Acura 2.5L (152 cu in) firing order — what is it?
Delving deep into the Acura 2.5L firing order for optimized fuel consumption and response.
If you own an older version of the Acura TL, chances are that the 2.5-liter engine lies under the hood. It’s a good engine regardless of the exact variant of it, but things can get messy if you need the Acura 2.5L (152 cu in) firing order.
The thing is – there are two 2.5-liter engines used in Acura models, and they feature a completely different cylinder layout. Naturally, the firing order for each is different and that’s why you’ll need clear guidance brought to you by our automotive experts to solve this puzzle.
Acura 2.5L V6 firing order
The first engine we’ll discuss in this guide is the Acura J25A engine used in some Honda vehicles as well. It made its appearance in the Acura TL back in the early 2000s and the Acura 2.5L V6 firing order is 1-4-2-5-3-6.
This is very important since it’s the firing order suitable only for Honda’s V6 engines, unlike the next engine we’ll discuss. The other 2.5-liter engine used in Acura models is a straight-five engine. This means it has five cylinders and is pretty different from the V6 both in terms of cylinder configuration and the firing order.
Acura 2.5L five-cylinder firing order
Let’s make things clear right away – the Acura 2.5L five-cylinder firing order is 1-2-4-5-3. As you can see, not only is the sequence different but there’s one figure less here since this engine has five cylinders instead of six cylinders like the J25 engine.
This also means that you’ll have a different approach when servicing a car powered by this engine. Now let’s compare the cylinder layouts of both these engines to give you a clear picture of those differences.
Acura 2.5L cylinder diagram
The cylinder arrangement of the Acura 2.5-liter V6 is the same as for the majority of Honda’s V6 engines. You have two cylinder banks housing three cylinders each, and the first cylinder is at the left side bank along with cylinders 2 and 3.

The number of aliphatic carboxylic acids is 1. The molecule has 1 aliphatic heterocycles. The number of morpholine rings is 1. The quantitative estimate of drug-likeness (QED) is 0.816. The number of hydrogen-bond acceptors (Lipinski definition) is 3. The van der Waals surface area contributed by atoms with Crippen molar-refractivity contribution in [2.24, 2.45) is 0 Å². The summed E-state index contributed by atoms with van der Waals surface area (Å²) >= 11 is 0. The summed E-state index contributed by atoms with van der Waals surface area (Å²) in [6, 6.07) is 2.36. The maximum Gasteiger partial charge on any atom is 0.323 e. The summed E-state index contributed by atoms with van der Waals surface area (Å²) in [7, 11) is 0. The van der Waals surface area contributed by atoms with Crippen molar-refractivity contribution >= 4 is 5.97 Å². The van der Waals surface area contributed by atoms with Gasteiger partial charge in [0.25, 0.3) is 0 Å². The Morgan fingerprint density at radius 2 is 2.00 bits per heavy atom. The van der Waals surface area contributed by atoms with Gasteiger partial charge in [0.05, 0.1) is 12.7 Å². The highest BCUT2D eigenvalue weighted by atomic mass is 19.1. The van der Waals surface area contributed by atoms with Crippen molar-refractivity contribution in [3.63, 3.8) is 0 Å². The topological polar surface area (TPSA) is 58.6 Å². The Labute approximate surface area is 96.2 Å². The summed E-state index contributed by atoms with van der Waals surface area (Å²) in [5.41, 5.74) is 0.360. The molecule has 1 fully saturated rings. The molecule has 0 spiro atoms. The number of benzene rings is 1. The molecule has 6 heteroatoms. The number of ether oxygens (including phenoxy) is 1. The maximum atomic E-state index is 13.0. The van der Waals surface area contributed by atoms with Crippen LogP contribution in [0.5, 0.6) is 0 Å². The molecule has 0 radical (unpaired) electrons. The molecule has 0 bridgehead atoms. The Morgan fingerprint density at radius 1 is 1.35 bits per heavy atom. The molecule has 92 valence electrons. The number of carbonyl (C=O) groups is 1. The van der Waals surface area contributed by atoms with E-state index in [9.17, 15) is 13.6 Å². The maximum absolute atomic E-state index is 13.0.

Cylinders 4, 5, and 6 are positioned on the opposite side, and it’s important to note that the first cylinder is at the front end of the engine. On the other hand, the G25 is a straight-five engine which means the cylinders are arranged differently.
This time you’ll have the first cylinder at the front of the engine near the radiator housing, and all the other cylinders spread in sequence from 1 to 5 towards the rear end. This makes the inline-five a much easier engine to work with at least in terms of inspecting the cylinders.
Acura 2.5L vehicle applications
To wrap up this guide, we’ll also give you a list of all the models equipped with both of these engines to make sure you’ll use an adequate firing order for yours. The straight-five engine has been used in the Acura Vigor and the first-generation Acura TL.
On the other hand, these are the vehicles that used the 2.5-liter V6 engine:
- Acura TL (second-generation)
- Honda Inspire
- Honda Saber
As you can see, both these engines were used in Honda and Acura vehicles, since the straight-five has been used in the Honda Inspire as well.
Well, we hope that this guide helps you understand the firing orders for Acura’s 2.5-liter engines a bit better, as well as to differentiate between those two. It should be easy now that you know how different in terms of cylinder arrangement these two engines are, so you can rely on this article for guidelines.